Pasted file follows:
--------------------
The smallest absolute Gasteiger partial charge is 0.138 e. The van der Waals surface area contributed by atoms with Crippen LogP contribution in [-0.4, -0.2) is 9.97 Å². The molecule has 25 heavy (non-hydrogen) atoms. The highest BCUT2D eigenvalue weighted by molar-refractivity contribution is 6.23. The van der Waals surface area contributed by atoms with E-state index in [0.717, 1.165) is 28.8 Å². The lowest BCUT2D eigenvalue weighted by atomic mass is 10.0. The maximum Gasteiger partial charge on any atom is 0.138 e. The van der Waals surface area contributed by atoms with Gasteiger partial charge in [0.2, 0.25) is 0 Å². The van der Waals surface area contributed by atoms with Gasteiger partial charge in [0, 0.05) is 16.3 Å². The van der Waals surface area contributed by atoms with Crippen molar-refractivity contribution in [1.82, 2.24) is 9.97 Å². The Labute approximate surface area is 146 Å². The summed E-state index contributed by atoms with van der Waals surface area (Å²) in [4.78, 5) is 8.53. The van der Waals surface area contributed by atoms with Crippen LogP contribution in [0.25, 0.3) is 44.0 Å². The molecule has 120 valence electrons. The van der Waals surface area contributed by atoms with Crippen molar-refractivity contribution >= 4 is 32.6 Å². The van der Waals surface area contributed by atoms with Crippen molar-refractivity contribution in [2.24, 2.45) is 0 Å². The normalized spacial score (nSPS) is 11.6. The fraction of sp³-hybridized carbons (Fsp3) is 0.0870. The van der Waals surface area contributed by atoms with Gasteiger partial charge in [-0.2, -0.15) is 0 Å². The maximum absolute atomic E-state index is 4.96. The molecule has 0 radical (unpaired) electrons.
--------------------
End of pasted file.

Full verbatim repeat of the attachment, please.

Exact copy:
The smallest absolute Gasteiger partial charge is 0.138 e. The van der Waals surface area contributed by atoms with Crippen LogP contribution in [-0.4, -0.2) is 9.97 Å². The molecule has 25 heavy (non-hydrogen) atoms. The highest BCUT2D eigenvalue weighted by molar-refractivity contribution is 6.23. The van der Waals surface area contributed by atoms with E-state index in [0.717, 1.165) is 28.8 Å². The lowest BCUT2D eigenvalue weighted by atomic mass is 10.0. The maximum Gasteiger partial charge on any atom is 0.138 e. The van der Waals surface area contributed by atoms with Gasteiger partial charge in [0.2, 0.25) is 0 Å². The van der Waals surface area contributed by atoms with Gasteiger partial charge in [0, 0.05) is 16.3 Å². The van der Waals surface area contributed by atoms with Crippen molar-refractivity contribution in [1.82, 2.24) is 9.97 Å². The Labute approximate surface area is 146 Å². The summed E-state index contributed by atoms with van der Waals surface area (Å²) in [4.78, 5) is 8.53. The van der Waals surface area contributed by atoms with Crippen LogP contribution in [0.25, 0.3) is 44.0 Å². The molecule has 120 valence electrons. The van der Waals surface area contributed by atoms with Crippen molar-refractivity contribution >= 4 is 32.6 Å². The van der Waals surface area contributed by atoms with Crippen molar-refractivity contribution in [2.24, 2.45) is 0 Å². The normalized spacial score (nSPS) is 11.6. The fraction of sp³-hybridized carbons (Fsp3) is 0.0870. The van der Waals surface area contributed by atoms with Gasteiger partial charge in [-0.2, -0.15) is 0 Å². The maximum absolute atomic E-state index is 4.96. The molecule has 0 radical (unpaired) electrons.